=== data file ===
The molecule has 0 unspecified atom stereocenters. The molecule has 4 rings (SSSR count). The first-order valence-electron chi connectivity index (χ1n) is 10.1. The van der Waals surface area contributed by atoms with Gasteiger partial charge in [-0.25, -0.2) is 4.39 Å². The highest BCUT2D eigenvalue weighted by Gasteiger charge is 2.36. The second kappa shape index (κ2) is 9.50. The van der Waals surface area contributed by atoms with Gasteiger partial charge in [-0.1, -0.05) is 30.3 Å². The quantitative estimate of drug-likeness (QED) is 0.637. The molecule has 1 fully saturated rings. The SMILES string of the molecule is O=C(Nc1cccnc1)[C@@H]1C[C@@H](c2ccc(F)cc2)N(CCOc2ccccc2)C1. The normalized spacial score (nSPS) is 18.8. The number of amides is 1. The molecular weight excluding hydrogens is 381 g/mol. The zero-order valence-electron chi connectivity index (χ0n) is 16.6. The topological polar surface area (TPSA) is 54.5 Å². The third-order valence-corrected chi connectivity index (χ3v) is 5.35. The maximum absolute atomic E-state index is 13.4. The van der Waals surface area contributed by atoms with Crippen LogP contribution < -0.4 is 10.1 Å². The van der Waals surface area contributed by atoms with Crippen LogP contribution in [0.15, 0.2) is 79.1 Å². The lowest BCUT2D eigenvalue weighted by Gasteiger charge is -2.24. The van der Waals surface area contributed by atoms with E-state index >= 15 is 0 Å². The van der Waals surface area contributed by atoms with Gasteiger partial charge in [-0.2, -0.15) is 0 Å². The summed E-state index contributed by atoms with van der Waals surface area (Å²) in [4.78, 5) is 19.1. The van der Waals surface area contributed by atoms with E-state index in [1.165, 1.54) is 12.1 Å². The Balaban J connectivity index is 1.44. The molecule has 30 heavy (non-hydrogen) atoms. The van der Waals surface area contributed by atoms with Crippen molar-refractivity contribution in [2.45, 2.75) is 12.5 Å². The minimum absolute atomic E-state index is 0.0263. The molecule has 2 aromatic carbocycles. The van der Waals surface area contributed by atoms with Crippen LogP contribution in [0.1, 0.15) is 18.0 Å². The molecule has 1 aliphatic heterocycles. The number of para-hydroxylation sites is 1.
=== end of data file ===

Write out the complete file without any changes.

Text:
The molecule has 0 unspecified atom stereocenters. The molecule has 4 rings (SSSR count). The first-order valence-electron chi connectivity index (χ1n) is 10.1. The van der Waals surface area contributed by atoms with Gasteiger partial charge in [-0.25, -0.2) is 4.39 Å². The highest BCUT2D eigenvalue weighted by Gasteiger charge is 2.36. The second kappa shape index (κ2) is 9.50. The van der Waals surface area contributed by atoms with Gasteiger partial charge in [-0.1, -0.05) is 30.3 Å². The quantitative estimate of drug-likeness (QED) is 0.637. The molecule has 1 fully saturated rings. The SMILES string of the molecule is O=C(Nc1cccnc1)[C@@H]1C[C@@H](c2ccc(F)cc2)N(CCOc2ccccc2)C1. The normalized spacial score (nSPS) is 18.8. The number of amides is 1. The molecular weight excluding hydrogens is 381 g/mol. The zero-order valence-electron chi connectivity index (χ0n) is 16.6. The topological polar surface area (TPSA) is 54.5 Å². The third-order valence-corrected chi connectivity index (χ3v) is 5.35. The maximum absolute atomic E-state index is 13.4. The van der Waals surface area contributed by atoms with Crippen LogP contribution < -0.4 is 10.1 Å². The van der Waals surface area contributed by atoms with Crippen LogP contribution in [0.15, 0.2) is 79.1 Å². The lowest BCUT2D eigenvalue weighted by Gasteiger charge is -2.24. The van der Waals surface area contributed by atoms with E-state index >= 15 is 0 Å². The van der Waals surface area contributed by atoms with Gasteiger partial charge in [-0.2, -0.15) is 0 Å². The summed E-state index contributed by atoms with van der Waals surface area (Å²) in [4.78, 5) is 19.1. The van der Waals surface area contributed by atoms with E-state index in [1.165, 1.54) is 12.1 Å². The Balaban J connectivity index is 1.44. The molecule has 30 heavy (non-hydrogen) atoms. The van der Waals surface area contributed by atoms with Crippen molar-refractivity contribution in [2.45, 2.75) is 12.5 Å². The minimum absolute atomic E-state index is 0.0263. The molecule has 2 aromatic carbocycles. The van der Waals surface area contributed by atoms with Crippen LogP contribution in [0.1, 0.15) is 18.0 Å². The molecule has 1 aliphatic heterocycles. The number of para-hydroxylation sites is 1.